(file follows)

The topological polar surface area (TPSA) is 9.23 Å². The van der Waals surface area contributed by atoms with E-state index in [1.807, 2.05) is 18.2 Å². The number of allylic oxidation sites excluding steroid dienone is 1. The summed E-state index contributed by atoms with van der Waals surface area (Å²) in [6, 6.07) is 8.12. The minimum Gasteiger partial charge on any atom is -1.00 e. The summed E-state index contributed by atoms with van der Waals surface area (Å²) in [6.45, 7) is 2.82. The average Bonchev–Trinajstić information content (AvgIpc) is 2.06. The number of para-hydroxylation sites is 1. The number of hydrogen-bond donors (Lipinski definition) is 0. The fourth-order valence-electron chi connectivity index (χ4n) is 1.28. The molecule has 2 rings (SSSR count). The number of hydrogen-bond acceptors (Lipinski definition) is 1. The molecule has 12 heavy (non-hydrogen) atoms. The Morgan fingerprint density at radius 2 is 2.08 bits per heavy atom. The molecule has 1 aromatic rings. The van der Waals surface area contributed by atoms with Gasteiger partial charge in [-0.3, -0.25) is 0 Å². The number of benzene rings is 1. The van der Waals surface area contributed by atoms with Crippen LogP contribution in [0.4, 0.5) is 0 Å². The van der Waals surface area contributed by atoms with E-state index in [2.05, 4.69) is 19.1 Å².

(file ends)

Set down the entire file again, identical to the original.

The topological polar surface area (TPSA) is 9.23 Å². The van der Waals surface area contributed by atoms with E-state index in [1.807, 2.05) is 18.2 Å². The number of allylic oxidation sites excluding steroid dienone is 1. The summed E-state index contributed by atoms with van der Waals surface area (Å²) in [6, 6.07) is 8.12. The minimum Gasteiger partial charge on any atom is -1.00 e. The summed E-state index contributed by atoms with van der Waals surface area (Å²) in [6.45, 7) is 2.82. The average Bonchev–Trinajstić information content (AvgIpc) is 2.06. The number of para-hydroxylation sites is 1. The number of hydrogen-bond donors (Lipinski definition) is 0. The fourth-order valence-electron chi connectivity index (χ4n) is 1.28. The molecule has 2 rings (SSSR count). The number of hydrogen-bond acceptors (Lipinski definition) is 1. The molecule has 12 heavy (non-hydrogen) atoms. The Morgan fingerprint density at radius 2 is 2.08 bits per heavy atom. The molecule has 1 aromatic rings. The van der Waals surface area contributed by atoms with Gasteiger partial charge in [-0.3, -0.25) is 0 Å². The number of benzene rings is 1. The van der Waals surface area contributed by atoms with Crippen LogP contribution in [0.4, 0.5) is 0 Å². The van der Waals surface area contributed by atoms with E-state index in [2.05, 4.69) is 19.1 Å².